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December 2008
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February 2009

January 2009

friendship : un-re-defined

Friendship At Age 10: Being someone's friend meant that they were someone you enjoyed being around.

At Age 20: Friendship meant having a good time with someone.

In Life: A friendship is as strong as the degree to which each member of this relationship is invested in this friendship.  What would you do for your friend?  What would your friend do for you?

In Digital: A friendship is a human relationship with another party.

We may be connected on twitter and friends on Facebook, but does that mean that we would expect one another to fly to Vegas to bail the other out of trouble? Doubtful.

Does that mean that digital friendship is shallow? Less valuable that a real world friendship?

Consider:

Just hours ago, David Armano started a charity drive for a woman in need of a helping hand.  His community on twitter, on his blog, on Facebook (etc?) rallied around his cause, sharing his message and opening up their wallets.  Two hours into this social effort, David raised well over his $5K goal.  His relationships proved their value. #daniela


Key Takeaway: Just because we're digitally connected doesn't make us friends.  But that doesn't mean that digital friendships can't go a long way.

Give David's friend a hand.  Donate below:


photo credit here

Kicking Off Your Personal Brand in Social Media

The 10 Step Process
  1. Checklist Identify your passions.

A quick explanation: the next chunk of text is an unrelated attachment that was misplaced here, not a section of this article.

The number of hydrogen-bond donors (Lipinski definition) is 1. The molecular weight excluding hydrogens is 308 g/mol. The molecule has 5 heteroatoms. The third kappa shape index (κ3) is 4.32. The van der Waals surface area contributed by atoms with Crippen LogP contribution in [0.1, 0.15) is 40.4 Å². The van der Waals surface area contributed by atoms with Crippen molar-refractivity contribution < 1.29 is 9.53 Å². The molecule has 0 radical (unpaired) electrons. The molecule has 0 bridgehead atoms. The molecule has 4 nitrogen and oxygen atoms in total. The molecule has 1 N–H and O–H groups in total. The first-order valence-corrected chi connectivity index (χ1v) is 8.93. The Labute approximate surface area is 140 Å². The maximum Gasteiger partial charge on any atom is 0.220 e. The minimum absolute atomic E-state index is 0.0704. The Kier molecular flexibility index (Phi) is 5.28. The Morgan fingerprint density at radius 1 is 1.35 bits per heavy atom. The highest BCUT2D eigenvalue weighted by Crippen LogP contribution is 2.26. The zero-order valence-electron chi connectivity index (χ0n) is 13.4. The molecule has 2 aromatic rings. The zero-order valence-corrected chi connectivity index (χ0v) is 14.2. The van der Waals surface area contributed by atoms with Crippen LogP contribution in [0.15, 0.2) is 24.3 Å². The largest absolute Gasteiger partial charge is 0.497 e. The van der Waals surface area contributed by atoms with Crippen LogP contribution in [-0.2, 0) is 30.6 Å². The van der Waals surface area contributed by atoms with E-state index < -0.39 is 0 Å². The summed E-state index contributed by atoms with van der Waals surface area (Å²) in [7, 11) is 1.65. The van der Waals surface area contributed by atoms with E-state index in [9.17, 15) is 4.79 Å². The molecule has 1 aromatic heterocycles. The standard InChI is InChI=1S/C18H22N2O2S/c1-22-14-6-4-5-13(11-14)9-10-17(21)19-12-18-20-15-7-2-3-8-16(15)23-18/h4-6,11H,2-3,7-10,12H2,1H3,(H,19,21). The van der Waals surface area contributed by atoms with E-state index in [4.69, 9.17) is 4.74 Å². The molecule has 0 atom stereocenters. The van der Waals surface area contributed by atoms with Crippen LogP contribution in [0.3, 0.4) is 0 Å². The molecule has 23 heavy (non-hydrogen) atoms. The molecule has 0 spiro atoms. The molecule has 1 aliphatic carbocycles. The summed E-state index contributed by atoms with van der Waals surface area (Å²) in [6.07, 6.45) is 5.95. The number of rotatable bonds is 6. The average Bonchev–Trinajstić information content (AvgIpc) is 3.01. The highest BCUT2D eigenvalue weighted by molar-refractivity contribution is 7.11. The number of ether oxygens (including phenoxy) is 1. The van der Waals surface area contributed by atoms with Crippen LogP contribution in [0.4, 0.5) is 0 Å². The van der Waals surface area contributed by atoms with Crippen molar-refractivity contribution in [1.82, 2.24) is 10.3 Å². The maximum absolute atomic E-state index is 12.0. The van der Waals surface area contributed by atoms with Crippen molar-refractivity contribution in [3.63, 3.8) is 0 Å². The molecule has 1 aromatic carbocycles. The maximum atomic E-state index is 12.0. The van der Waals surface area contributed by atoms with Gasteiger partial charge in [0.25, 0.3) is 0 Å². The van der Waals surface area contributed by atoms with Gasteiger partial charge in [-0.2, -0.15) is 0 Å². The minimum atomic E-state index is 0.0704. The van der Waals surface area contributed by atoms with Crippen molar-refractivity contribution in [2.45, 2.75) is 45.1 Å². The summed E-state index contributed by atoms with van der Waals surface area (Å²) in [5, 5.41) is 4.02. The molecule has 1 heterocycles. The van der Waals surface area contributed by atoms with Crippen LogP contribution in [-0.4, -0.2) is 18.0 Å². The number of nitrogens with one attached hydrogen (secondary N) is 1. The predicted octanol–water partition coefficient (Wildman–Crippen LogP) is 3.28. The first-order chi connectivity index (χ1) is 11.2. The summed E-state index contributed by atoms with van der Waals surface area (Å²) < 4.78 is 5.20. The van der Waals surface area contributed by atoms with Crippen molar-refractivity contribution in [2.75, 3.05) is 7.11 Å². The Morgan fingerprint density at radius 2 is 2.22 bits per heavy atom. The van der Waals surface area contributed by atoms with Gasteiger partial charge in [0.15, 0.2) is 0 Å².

2. Find people with similar passions and read/watch/listen to their material.
  3. Join their conversations - in whatever format/platform they utilize.
  4. Set goals for starting conversations of your own.
  5. Create a personal/about me page that informs others about your personality.
  6. Start a conversation on the platform and in the media format where you believe you can be most successful (based on your level of comfort, capability and the general community utilization of this platform and format).  
  7. Respond to as many people participating in "your" conversation as possible.
  8. Link your conversation to that of others in your space (both literally and figuratively).
  9. Reach for the stars (speak with the heavy hitters) while embracing others new to the conversation.
  10. Explore new frontiers.  Over time, extend your social presence into new communities, social circles, platforms and formats.

Up Next: Considerations for kicking off your personal brand in social media

Inspired by 10 Step Expert Guide to Blogging Your Personal Brand

Related Posts:

photo credit here



social sincerity drives the bandwagon

Charity What means more:

  • Wearing a pin?
    • Or giving $10?
  • Joining a Facebook cause?
    • Or giving your time to a charity?

We all want to give.  Giving makes the world a better place. 

And while joining a Facebook group may help the cause, particularly if brands are footing the bill for further giving, this is not the same as actually giving.